Digital Media Made Simple (kinda) Part 2

How Digital Media Works

Last week we introduced the basics of digital media advertising for companies that want to limit expense and waste and reach their best customers effectively. (See “Digital Media Made Simple Part 1”)

Now that you’ve had a minute to digest that, let’s keep going. Fear not- you need not fully understand this stuff to get plenty of benefit from it, so read on…

As with any campaign, it’s good to have an idea of what you are after. I like to simplify things for my clients into three basic categories: Attract, Engage, and Convert.

First, we use digital media to attract our best customers. We attract them by offering them relevant information-even if it’s just a few short words. Recently we increased Baton Rouge Metropolitan Airport’s Facebook page likes by 14% in just 30 days by using good creative and relevant headlines.

Next we engage. If they click through to something interesting, relevant, and “fresh,” we are rewarded with activity like page likes, visits, or shares. Now we are interacting with our potential best customers.

Finally, we convert them to customers. There must be some kind of “ask” in the mix. That doesn’t always mean they need to buy online. It can mean whatever you need it to mean: fill out a form, join the mailing list, go to a blog, order more information, or buy the product. Congratulations, you’ve converted them from a simple web user to your customer.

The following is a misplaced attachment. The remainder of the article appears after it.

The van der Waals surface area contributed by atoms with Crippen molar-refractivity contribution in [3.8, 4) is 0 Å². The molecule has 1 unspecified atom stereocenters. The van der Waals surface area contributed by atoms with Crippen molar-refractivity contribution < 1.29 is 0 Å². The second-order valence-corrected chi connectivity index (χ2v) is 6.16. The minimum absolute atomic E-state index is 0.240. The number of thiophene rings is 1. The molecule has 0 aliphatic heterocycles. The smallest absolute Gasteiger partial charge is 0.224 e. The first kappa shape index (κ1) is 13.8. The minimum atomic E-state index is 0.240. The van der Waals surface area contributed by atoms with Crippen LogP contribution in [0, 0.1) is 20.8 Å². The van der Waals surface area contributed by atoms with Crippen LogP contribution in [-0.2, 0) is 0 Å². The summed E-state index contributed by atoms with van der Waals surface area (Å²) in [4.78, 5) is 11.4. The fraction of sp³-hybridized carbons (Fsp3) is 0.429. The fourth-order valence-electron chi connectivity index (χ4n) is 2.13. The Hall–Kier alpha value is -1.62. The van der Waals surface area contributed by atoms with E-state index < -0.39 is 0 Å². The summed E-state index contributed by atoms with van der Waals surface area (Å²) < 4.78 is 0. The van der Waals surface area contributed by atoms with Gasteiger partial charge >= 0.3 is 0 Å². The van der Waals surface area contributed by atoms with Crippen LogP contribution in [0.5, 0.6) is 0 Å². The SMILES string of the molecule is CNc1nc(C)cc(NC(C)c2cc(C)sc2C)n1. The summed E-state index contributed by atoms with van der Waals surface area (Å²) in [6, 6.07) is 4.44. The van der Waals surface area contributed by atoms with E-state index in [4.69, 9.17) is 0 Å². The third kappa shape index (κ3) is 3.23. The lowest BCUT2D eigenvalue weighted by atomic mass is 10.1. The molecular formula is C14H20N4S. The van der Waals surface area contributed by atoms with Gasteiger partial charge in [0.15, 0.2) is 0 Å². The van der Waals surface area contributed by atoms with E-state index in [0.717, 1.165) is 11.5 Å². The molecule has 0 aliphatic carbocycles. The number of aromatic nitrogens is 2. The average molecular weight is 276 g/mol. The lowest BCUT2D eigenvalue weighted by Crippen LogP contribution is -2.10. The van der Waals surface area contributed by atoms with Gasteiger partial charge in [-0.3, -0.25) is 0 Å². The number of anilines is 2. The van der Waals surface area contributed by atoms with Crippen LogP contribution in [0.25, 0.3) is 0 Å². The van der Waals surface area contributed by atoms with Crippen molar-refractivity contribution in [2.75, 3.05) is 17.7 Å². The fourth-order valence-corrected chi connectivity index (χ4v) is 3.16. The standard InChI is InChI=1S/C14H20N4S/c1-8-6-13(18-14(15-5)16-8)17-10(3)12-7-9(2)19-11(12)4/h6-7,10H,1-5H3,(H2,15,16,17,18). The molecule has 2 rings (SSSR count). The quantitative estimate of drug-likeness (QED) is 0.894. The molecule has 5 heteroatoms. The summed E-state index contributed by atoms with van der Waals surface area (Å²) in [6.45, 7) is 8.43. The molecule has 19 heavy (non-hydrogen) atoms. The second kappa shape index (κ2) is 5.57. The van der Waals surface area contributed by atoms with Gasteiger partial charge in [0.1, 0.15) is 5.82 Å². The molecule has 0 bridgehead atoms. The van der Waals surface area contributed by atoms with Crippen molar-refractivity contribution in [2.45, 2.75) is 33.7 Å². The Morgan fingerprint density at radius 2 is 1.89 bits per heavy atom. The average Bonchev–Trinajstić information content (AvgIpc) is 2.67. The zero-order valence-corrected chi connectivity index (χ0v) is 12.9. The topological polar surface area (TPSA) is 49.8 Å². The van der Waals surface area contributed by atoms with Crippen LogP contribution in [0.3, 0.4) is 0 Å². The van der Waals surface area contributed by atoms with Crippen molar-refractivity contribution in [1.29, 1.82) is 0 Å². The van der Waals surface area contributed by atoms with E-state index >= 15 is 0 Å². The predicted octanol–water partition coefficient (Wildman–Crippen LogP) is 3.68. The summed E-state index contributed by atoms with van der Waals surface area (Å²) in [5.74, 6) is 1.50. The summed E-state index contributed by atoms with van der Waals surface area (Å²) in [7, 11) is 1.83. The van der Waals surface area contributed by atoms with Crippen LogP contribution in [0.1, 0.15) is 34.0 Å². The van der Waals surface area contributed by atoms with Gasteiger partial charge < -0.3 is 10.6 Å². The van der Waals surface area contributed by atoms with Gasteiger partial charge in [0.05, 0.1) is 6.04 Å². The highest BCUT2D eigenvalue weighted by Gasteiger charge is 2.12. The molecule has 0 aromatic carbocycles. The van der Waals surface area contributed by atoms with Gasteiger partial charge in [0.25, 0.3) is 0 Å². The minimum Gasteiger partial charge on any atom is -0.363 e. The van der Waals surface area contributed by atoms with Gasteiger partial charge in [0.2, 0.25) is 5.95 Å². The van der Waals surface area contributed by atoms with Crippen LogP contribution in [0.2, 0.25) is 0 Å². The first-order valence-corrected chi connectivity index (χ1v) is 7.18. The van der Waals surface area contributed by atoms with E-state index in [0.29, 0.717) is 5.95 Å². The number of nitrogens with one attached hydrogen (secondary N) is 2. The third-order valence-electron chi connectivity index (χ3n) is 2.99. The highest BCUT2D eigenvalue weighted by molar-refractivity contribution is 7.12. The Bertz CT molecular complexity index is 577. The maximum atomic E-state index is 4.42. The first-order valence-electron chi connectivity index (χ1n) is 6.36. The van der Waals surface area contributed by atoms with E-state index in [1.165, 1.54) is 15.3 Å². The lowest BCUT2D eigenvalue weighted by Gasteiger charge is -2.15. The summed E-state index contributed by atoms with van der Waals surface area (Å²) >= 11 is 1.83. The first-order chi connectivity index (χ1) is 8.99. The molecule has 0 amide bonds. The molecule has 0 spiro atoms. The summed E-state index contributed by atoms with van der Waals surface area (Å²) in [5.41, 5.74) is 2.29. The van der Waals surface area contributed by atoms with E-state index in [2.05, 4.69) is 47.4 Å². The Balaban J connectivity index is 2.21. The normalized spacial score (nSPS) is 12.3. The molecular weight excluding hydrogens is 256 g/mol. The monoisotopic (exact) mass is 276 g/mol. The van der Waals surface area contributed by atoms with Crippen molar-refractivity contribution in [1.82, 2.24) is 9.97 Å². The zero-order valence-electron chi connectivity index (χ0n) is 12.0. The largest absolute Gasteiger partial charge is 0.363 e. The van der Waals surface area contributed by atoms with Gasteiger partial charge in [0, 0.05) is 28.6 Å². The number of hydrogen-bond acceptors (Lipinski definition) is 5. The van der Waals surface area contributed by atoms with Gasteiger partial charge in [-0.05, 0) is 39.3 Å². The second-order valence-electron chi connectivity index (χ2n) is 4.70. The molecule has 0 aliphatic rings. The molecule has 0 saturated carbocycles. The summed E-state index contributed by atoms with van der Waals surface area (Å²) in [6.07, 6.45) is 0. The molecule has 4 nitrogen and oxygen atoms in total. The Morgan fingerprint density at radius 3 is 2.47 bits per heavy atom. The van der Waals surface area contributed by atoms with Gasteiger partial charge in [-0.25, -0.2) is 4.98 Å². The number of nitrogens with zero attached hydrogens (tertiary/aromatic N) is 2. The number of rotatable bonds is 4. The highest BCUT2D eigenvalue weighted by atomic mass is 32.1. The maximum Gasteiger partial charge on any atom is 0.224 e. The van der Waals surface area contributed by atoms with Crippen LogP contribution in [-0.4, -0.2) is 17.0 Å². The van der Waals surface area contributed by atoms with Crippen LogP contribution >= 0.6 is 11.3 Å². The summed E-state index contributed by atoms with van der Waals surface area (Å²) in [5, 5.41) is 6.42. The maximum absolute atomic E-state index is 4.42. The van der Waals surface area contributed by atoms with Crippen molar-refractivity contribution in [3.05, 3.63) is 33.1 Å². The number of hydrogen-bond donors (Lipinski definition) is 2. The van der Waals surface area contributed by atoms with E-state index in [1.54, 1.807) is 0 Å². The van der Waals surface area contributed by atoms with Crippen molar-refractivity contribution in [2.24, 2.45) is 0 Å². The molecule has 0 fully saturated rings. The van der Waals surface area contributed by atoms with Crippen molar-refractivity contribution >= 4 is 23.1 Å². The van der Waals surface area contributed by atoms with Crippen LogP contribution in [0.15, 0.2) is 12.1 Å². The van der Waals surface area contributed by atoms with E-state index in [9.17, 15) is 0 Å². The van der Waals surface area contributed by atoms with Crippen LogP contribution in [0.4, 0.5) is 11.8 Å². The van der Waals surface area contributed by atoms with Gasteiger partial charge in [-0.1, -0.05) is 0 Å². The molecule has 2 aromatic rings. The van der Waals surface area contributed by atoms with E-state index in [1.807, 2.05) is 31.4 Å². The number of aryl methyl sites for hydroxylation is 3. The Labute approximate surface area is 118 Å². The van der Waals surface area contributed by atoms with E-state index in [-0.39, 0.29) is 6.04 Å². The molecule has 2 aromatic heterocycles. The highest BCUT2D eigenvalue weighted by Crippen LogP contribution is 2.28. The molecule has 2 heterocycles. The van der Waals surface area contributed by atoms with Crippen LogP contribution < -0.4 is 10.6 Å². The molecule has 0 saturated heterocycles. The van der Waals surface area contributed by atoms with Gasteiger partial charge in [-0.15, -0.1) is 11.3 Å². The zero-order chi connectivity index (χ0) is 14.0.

But here’s a warning: stay focused on your main reason for advertising in the first place. There is a real tendency to get paralyzed in the confusion of lingo. “Page Views, click-troughs, impressions, completed views, bounce rates, behavioral, etc.” It’s all good—but keep your focus. Don’t get bogged down in the minutia of digital doublespeak.

I know, you still have questions about how this all works. I do, too, but I know it’s working for my clients, and it will work for you. We just need to build a strategy and know what we’re after.

David Day is a marketing coach, brand architect, consultant, and ad agency owner. He helps clients make good decisions about marketing, advertising, and company culture. Connect with David at

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